By telling Gates to come outside, Crowley establishes that he has lost all semblance of professionalism. It has now become personal and he wants to create a violation of 272/53. He gets Gates out onto the porch because a crowd has gathered providing onlookers who could experience alarm. Note his careful recitation (tumultuous behavior outside the residence in view of the public). And please do not overlook Crowley’s final act of provocation. He tells an angry citizen to calm down while producing handcuffs. The only plausible question for the chief to ask about that little detail is: “Are you stupid, or do you think I’m stupid?” Crowley produced those handcuffs to provoke Gates and then arrested him. The decision to arrest is telling. If Crowley believed the charge was valid, he could have issued a summons. An arrest under these circumstances shows his true intent: to humiliate Gates.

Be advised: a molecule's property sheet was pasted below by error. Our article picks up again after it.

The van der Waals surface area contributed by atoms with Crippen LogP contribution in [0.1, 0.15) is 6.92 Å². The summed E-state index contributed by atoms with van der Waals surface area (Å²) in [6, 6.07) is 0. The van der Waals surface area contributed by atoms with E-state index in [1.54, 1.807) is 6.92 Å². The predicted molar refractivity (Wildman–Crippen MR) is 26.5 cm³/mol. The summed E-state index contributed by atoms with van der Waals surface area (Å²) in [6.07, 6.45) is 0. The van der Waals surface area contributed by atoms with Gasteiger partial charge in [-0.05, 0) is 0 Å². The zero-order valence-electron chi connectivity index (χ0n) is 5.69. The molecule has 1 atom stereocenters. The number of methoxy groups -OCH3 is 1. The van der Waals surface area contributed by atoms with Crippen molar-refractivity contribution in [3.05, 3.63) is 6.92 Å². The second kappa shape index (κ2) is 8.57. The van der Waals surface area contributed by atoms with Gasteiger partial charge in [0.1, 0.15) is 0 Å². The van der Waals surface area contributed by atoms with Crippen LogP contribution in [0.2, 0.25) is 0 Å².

No one who is familiar with law enforcement can miss the significance of Crowley’s report. As so often happens with documentary evidence, a person seeking to create a false impression spends lots of time nailing down the elements he thinks will establish his goal, but forgets about the larger picture. Under color of law, Crowley entered a residence to investigate a possible break-in, and after his probable cause had evaporated, he continued to act under color of law, but without any justifiable purpose. And he covered it up with false charges. Figuring that his best defense was a criminal charge, Crowley did what bad cops do. He decided he would look better if Gates looked worse. Perhaps one day cops will figure out that trumped-up charges worsen a case of investigating something that turns out not to have been a crime. It is horribly wrong when police officers falsely accuse an injured arrestee of A&B PO (“assault and battery on a police officer,” a felony) but at least there is some logic to the lie. If a disorderly conduct charge follows an investigation of a non-crime, chances are pretty good that the cop handled himself badly. Pursuit of charges should be strongly disfavored.